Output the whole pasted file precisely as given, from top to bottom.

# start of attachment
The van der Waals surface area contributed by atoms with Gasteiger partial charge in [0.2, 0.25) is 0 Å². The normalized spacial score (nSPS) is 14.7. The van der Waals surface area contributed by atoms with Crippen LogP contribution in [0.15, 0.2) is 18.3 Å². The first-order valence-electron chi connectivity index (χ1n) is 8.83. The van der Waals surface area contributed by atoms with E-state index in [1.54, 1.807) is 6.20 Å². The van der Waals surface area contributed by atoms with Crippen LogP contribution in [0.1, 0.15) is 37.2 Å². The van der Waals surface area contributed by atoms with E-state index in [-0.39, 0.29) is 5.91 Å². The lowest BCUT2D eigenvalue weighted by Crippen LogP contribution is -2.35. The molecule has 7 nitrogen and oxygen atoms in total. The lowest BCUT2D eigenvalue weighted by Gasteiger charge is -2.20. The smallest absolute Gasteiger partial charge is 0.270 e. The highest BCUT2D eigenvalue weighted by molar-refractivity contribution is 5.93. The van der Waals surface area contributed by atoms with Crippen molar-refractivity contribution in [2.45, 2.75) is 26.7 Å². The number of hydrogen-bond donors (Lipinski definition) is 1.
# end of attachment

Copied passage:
The van der Waals surface area contributed by atoms with Gasteiger partial charge in [0.2, 0.25) is 0 Å². The normalized spacial score (nSPS) is 14.7. The van der Waals surface area contributed by atoms with Crippen LogP contribution in [0.15, 0.2) is 18.3 Å². The first-order valence-electron chi connectivity index (χ1n) is 8.83. The van der Waals surface area contributed by atoms with E-state index in [1.54, 1.807) is 6.20 Å². The van der Waals surface area contributed by atoms with Crippen LogP contribution in [0.1, 0.15) is 37.2 Å². The van der Waals surface area contributed by atoms with E-state index in [-0.39, 0.29) is 5.91 Å². The lowest BCUT2D eigenvalue weighted by Crippen LogP contribution is -2.35. The molecule has 7 nitrogen and oxygen atoms in total. The lowest BCUT2D eigenvalue weighted by Gasteiger charge is -2.20. The smallest absolute Gasteiger partial charge is 0.270 e. The highest BCUT2D eigenvalue weighted by molar-refractivity contribution is 5.93. The van der Waals surface area contributed by atoms with Crippen molar-refractivity contribution in [2.45, 2.75) is 26.7 Å². The number of hydrogen-bond donors (Lipinski definition) is 1.